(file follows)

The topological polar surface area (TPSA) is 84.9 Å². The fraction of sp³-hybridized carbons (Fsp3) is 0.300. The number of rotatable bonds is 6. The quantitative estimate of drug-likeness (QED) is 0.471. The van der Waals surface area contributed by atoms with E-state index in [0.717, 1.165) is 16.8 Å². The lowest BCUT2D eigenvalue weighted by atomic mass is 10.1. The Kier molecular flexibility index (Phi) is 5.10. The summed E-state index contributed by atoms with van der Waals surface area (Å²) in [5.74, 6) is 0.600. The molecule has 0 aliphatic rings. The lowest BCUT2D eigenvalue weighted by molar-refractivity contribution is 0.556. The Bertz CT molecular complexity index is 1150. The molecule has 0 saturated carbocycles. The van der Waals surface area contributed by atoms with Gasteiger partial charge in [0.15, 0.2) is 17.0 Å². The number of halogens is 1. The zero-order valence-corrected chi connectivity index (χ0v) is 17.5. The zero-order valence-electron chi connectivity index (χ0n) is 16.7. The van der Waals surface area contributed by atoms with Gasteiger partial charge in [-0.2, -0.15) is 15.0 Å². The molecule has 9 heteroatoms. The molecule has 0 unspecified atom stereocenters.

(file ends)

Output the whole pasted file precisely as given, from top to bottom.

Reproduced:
The topological polar surface area (TPSA) is 84.9 Å². The fraction of sp³-hybridized carbons (Fsp3) is 0.300. The number of rotatable bonds is 6. The quantitative estimate of drug-likeness (QED) is 0.471. The van der Waals surface area contributed by atoms with E-state index in [0.717, 1.165) is 16.8 Å². The lowest BCUT2D eigenvalue weighted by atomic mass is 10.1. The Kier molecular flexibility index (Phi) is 5.10. The summed E-state index contributed by atoms with van der Waals surface area (Å²) in [5.74, 6) is 0.600. The molecule has 0 aliphatic rings. The lowest BCUT2D eigenvalue weighted by molar-refractivity contribution is 0.556. The Bertz CT molecular complexity index is 1150. The molecule has 0 saturated carbocycles. The van der Waals surface area contributed by atoms with Gasteiger partial charge in [0.15, 0.2) is 17.0 Å². The number of halogens is 1. The zero-order valence-corrected chi connectivity index (χ0v) is 17.5. The zero-order valence-electron chi connectivity index (χ0n) is 16.7. The van der Waals surface area contributed by atoms with Gasteiger partial charge in [-0.2, -0.15) is 15.0 Å². The molecule has 9 heteroatoms. The molecule has 0 unspecified atom stereocenters.